The first method applied to the standard CVFE scheme was the multi-time step nodal subcycling algorithm presented by Smolinski (1989). This algorithm allows us to use different time steps in different regions to solve the time loop equations. The primary savings is gained by approximations that occur in the larger time step regions. Results from both our 1-D and 2-D analyses have shown that subcycling is a good approximation method when the time step of any region does not exceed its local Courant condition. As the ratio of the non-subcycled to subcycled time steps increases the approximations eventually cause instabilities in the solution resulting in its divergence. The optimal time step ratio selected should be no greater than half of the critical time step of the largest non-subcycled domain. Furthermore, the ratio of the number of non-subcycled to subcycled nodes - or region ratio - also plays an important role in the stability of the solution and in the time savings. In order to maintain the local stability, this region ratio should be greater than 1:1 so that many more non-subcycled than subcycled nodes exits. This will also increase the computational time savings since many more nodes will be approximated during each time cycle. If the ratio is too small the implementation of the subcycling algorithm has shown to offset any savings achieved through its use.
The dynamic cohesive element insertion algorithm that we have developed allows us to insert cohesive elements anywhere in the domain and at any time in the simulation. Each insertion requires that nodal and element data and connectivity information be adjusted to insure that all insertions are valid. Furthermore, in order to maintain the equilibrium of the system we must also conserve both the mass and momentum of the system by recalculating the nodal mass distributions and duplication displacement, velocity and acceleration information as necessary.
Initially we used blind insertion of cohesive elements within the domain. This insertion simply placed a zero-thickness cohesive element in between the volumetric elements and duplicated the nodal information. This insertion resulted in significant nodal oscillations in both the displacements, velocities and accelerations. The amplitude of these oscillations was directly proportional to the local stress at the time of insertion. We applied linear damping to attempt to minimize these oscillations. Though damping was able to minimize the oscillations at low stress levels, it was less effective at higher levels during which most insertion will take place. As a result, we developed a pre-stretching technique based on the traction-separation law for the cohesive elements. Using this technique we deform the cohesive elements at the time of insertion based on the local tractions applied to their interfaces. The elements are then inserted in a state that more closely resembles the state they would be in had they been inserted at the start of the simulation. Pre-stretching has shown to greatly minimize the nodal oscillations at any insertion time while maintaining the accuracy of the final solution.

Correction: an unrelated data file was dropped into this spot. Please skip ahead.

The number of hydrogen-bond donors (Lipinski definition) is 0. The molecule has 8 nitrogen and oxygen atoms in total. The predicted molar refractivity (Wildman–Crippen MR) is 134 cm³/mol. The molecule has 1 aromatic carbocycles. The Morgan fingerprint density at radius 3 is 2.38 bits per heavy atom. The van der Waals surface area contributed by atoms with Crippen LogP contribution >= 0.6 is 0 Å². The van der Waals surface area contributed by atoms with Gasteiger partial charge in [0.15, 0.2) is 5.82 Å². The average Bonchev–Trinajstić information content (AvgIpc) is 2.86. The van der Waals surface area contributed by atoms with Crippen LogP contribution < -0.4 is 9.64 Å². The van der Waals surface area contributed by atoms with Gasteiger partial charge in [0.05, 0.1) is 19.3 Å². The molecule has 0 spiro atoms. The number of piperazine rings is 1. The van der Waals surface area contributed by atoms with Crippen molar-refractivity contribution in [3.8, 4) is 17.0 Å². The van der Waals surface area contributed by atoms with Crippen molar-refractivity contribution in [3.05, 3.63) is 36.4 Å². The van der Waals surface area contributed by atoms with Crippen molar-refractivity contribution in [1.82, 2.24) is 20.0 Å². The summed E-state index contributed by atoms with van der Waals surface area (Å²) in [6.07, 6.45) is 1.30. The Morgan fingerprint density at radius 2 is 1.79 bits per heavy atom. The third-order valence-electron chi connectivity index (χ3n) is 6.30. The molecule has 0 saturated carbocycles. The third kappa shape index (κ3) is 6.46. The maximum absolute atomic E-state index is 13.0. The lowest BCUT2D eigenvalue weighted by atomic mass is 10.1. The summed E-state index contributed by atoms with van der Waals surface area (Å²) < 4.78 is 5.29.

Using the pre-stretching technique we then investigated using different selection criteria for placing the cohesive elements within the domain most efficiently. First, we used a bounding box selection where the cohesive region was encased in a growing box and all non-cohesive edges within it were converted to cohesive. This method was able to generate significant time savings but it was not very robust as it required some starting cohesive elements to define the initial bounding box. This limited us to problems where the formation of cracks could be predicted. Instead, we then used a stress-based insertion method by which cohesive element were inserted as the local stress reached some predefined level. This method can be used on any problem and does not require any initial cohesive elements. The results of applying this method have also generated large computational savings for various stress insertion levels. Although as the critical stress level for insertion is high, the solution tends to be more unstable while the time savings is not significantly more than for smaller, more stable insertions. A stress level of has shown to provide significant time savings while still maintaining the accuracy of the solution.
Finally, we have parallelized our code using the Charm++ FEM framework. This framework allows us to easily parallelize a serial code using only a few directives. We tested our parallel version on the simple L-angle dynamic insertion problem using 1, 2, 4 and 6 Pentium III, 600 MHz processors. Although we were not able to get a perfect speedup, we did get very good results. Our main cost in the implementation was due to the pre-processing of input files which resulted in less then perfect speedups.